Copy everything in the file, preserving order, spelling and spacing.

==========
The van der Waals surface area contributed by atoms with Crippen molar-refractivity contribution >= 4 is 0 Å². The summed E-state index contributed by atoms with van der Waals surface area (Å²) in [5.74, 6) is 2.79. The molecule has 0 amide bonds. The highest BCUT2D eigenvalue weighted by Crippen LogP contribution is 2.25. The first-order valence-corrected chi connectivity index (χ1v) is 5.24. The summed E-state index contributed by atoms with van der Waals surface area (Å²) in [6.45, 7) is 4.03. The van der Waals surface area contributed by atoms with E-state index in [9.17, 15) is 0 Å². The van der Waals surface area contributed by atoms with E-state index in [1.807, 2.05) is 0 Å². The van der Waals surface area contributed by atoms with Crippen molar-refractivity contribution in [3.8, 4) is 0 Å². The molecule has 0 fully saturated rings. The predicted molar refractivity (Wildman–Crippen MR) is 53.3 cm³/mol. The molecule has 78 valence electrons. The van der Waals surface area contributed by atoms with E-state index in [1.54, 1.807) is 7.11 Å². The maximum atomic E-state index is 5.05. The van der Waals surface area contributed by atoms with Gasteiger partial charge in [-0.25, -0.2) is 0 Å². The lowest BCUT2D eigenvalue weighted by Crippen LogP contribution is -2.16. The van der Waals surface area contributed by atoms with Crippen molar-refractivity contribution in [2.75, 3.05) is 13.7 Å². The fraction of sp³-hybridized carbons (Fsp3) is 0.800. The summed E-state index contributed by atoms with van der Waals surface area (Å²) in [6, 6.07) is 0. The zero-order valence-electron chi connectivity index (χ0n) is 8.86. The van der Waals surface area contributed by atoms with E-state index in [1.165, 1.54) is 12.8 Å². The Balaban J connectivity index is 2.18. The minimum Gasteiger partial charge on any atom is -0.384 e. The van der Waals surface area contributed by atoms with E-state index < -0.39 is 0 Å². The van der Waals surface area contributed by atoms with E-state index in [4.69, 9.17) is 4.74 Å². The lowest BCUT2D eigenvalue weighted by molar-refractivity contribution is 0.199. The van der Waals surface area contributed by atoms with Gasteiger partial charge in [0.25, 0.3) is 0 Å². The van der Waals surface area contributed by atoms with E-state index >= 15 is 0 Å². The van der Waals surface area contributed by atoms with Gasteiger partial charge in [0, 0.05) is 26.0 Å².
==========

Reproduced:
The van der Waals surface area contributed by atoms with Crippen molar-refractivity contribution >= 4 is 0 Å². The summed E-state index contributed by atoms with van der Waals surface area (Å²) in [5.74, 6) is 2.79. The molecule has 0 amide bonds. The highest BCUT2D eigenvalue weighted by Crippen LogP contribution is 2.25. The first-order valence-corrected chi connectivity index (χ1v) is 5.24. The summed E-state index contributed by atoms with van der Waals surface area (Å²) in [6.45, 7) is 4.03. The van der Waals surface area contributed by atoms with E-state index in [9.17, 15) is 0 Å². The van der Waals surface area contributed by atoms with E-state index in [1.807, 2.05) is 0 Å². The van der Waals surface area contributed by atoms with Crippen molar-refractivity contribution in [3.8, 4) is 0 Å². The molecule has 0 fully saturated rings. The predicted molar refractivity (Wildman–Crippen MR) is 53.3 cm³/mol. The molecule has 78 valence electrons. The van der Waals surface area contributed by atoms with E-state index in [1.54, 1.807) is 7.11 Å². The maximum atomic E-state index is 5.05. The van der Waals surface area contributed by atoms with Gasteiger partial charge in [-0.25, -0.2) is 0 Å². The lowest BCUT2D eigenvalue weighted by Crippen LogP contribution is -2.16. The van der Waals surface area contributed by atoms with Crippen molar-refractivity contribution in [2.75, 3.05) is 13.7 Å². The fraction of sp³-hybridized carbons (Fsp3) is 0.800. The summed E-state index contributed by atoms with van der Waals surface area (Å²) in [6, 6.07) is 0. The zero-order valence-electron chi connectivity index (χ0n) is 8.86. The van der Waals surface area contributed by atoms with E-state index in [1.165, 1.54) is 12.8 Å². The Balaban J connectivity index is 2.18. The minimum Gasteiger partial charge on any atom is -0.384 e. The van der Waals surface area contributed by atoms with E-state index < -0.39 is 0 Å². The van der Waals surface area contributed by atoms with E-state index in [4.69, 9.17) is 4.74 Å². The lowest BCUT2D eigenvalue weighted by molar-refractivity contribution is 0.199. The van der Waals surface area contributed by atoms with Gasteiger partial charge in [0.25, 0.3) is 0 Å². The van der Waals surface area contributed by atoms with E-state index >= 15 is 0 Å². The van der Waals surface area contributed by atoms with Gasteiger partial charge in [0, 0.05) is 26.0 Å².